What are your development goals for this year? Assuming that you have some development goals, I’d like to ask you another question: How did you decide on those goals?
Hands up if you assessed your capabilities across the whole range of your responsibilities before setting goals. Or maybe you did that in conjunction with your line manager, coach or mentor. I think that’s a good start.
Have a look at what you’re expected to deliver and gauge how easy it is for you to do that. Identify your skills, strengths and – um… are we allowed to call them ‘weaknesses’? Or do you call them
‘areas for development’?
This is where it gets interesting. If you call those aspects of the work that you’re not so good at ‘areas for development’ you’re almost bound to then set development goals to address those shortcomings, aren’t you? It would seem strange to identify ‘areas for development’ and then set development goals that ignored them.
Now, think about this: if you have a limited amount of time and money to spend on your development is it better to develop your strengths so that you become truly outstanding in a specific area? Or is it better to spend your limited time and money working at something you have no aptitude for?
Your answer to that question will depend on whether you (or your boss, HR partner or coach) are working towards a vision of you as a specialist or a generalist. Or whether you aspire to a qualification. Most vocational qualifications require demonstration of competence across the full range of relevant skills. Some allow a degree of specialisation, but not all.
Most corporate appraisal systems assume that the process will identify weaknesses and work on them. In effect, they seek to create an organisation full of generalists.
Transferable skills! I hear somebody shout. But what about experts? What about specialists? What about honing your skills to a level of mastery in a small number of areas instead of trying to be equally good at everything?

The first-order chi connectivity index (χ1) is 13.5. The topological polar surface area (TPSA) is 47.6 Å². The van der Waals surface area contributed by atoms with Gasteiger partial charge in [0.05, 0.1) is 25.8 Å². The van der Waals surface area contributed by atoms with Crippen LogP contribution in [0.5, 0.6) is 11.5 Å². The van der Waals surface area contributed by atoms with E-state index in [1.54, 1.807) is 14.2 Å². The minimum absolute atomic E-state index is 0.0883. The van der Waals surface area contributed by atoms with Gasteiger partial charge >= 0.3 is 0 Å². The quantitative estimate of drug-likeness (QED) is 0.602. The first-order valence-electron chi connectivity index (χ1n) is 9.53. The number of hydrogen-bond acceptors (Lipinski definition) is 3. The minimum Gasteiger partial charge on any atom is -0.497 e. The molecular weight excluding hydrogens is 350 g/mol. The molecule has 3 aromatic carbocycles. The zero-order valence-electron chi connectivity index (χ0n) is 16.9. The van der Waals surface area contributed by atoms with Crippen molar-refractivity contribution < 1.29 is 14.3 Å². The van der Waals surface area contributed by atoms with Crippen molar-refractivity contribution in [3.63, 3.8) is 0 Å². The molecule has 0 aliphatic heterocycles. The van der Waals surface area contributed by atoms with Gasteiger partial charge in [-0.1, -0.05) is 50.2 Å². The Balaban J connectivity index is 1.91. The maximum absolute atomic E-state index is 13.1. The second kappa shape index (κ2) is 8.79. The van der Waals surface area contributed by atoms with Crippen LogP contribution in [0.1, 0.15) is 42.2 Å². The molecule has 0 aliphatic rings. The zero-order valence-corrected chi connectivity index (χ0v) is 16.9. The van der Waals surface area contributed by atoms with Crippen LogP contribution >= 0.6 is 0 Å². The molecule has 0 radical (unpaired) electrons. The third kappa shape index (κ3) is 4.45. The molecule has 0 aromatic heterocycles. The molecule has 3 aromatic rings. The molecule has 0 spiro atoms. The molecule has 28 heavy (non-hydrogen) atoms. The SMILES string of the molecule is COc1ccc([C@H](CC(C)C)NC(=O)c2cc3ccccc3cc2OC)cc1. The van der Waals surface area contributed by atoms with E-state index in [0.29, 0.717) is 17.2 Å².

I can’t help thinking that an enormous amount of time and money is wasted on people attempting to develop skills and capabilities that don’t come naturally and don’t appeal to them as a learner.
And as the Learning and Development profession worldwide prepares to excommunicate me, I’d like to put forward a different philosophy:
- What if we encouraged people to develop the skills that come naturally and the activities that they enjoy?
- What if we encouraged people to do more of what they’re good at instead of wasting their time and effort trying to address their ‘weaknesses’?
- What if we also showed everyone how to work in teams so that the team demonstrated the full range of capabilities even though the individuals within the team specialised, or even excelled, in a few areas?
Now, I realise that this is an idealist philosophy. I know that there are times when some of us have to carry out tasks that we don’t find easy or don’t much enjoy.
But instead of regarding that as an unalterable state of affairs, why not make the development goal focus on how to delegate that task rather than master it?
At the very least, let’s balance up the development that address weaknesses with some that also build on existing strengths and aim towards mastery. Otherwise, we’re spending our training budgets to foster mediocrity.
Personally, I’d rather see people develop into their own talents instead of focusing on their shortcomings. I’d like to see everyone have the opportunity to shine.
What do you think? Let me know…